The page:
Evidence for a branched electron transport chain in Trypanosoma brucei
Njogu, R M
Whittaker, C J
Hill, G C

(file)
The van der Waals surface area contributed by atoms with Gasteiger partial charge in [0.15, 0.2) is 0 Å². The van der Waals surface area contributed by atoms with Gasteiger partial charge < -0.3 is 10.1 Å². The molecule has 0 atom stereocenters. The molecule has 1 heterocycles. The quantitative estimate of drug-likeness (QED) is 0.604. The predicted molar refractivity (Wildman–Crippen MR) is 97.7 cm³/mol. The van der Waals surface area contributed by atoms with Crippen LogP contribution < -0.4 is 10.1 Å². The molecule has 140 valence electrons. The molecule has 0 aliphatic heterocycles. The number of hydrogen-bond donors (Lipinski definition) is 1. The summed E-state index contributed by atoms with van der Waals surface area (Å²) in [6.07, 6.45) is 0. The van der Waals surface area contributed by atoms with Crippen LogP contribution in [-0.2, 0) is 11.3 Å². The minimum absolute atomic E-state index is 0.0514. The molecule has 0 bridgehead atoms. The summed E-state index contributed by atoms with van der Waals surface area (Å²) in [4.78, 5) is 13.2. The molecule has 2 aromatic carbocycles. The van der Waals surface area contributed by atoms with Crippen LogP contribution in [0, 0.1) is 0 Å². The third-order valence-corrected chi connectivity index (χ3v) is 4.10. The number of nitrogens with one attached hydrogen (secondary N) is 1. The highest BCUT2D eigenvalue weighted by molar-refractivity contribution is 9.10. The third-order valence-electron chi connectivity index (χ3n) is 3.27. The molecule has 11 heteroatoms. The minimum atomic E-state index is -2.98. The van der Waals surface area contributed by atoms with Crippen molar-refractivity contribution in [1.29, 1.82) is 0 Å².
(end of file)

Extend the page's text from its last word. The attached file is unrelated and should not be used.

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The flow of electrons the terminal oxidases present in the bloodstream and procyclic trypomastigotes of Trypanosoma brucei LUMP 1026 has been investigated by the use of salicylhydroxamic acid (SHAM) and cyanide. Respiration in bloodstream trypomastigotes was completely inhibited by 0.5 mM SHAM with a Ki below 10 microM. The Ki for SHAM in procyclic trypomastigotes was 70 microM. In procyclic trypomastigotes there are at least three terminal oxidases of which the two major ones are cytochrome aa3 oxidase, sensitive to cyanide inhibition, and alpha-glycerophosphate oxidase (GPO), sensitive to SHAM inhibition. These two oxidases contribute 60 and 30%, respectively, to total cell respiration. Inhibition of the cytochrome system with cyanide causes an increase in the flow of electrons through the GPO system, and inhibition of the GPO system with SHAM stimulates electron flow in the cytochrome system. Succinate oxidation in the mitochondrial fraction is partially inhibited by SHAM and this SHAM-sensitive respiration is not inhibited by antimycin A. The kinetic data of respiration by procyclic trypomastigotes fit a model proposed by Bahr and Bonner to determine the maximum rates of two competing electron transport pathways. It is concluded that the electron transport chain in T. brucei is branched.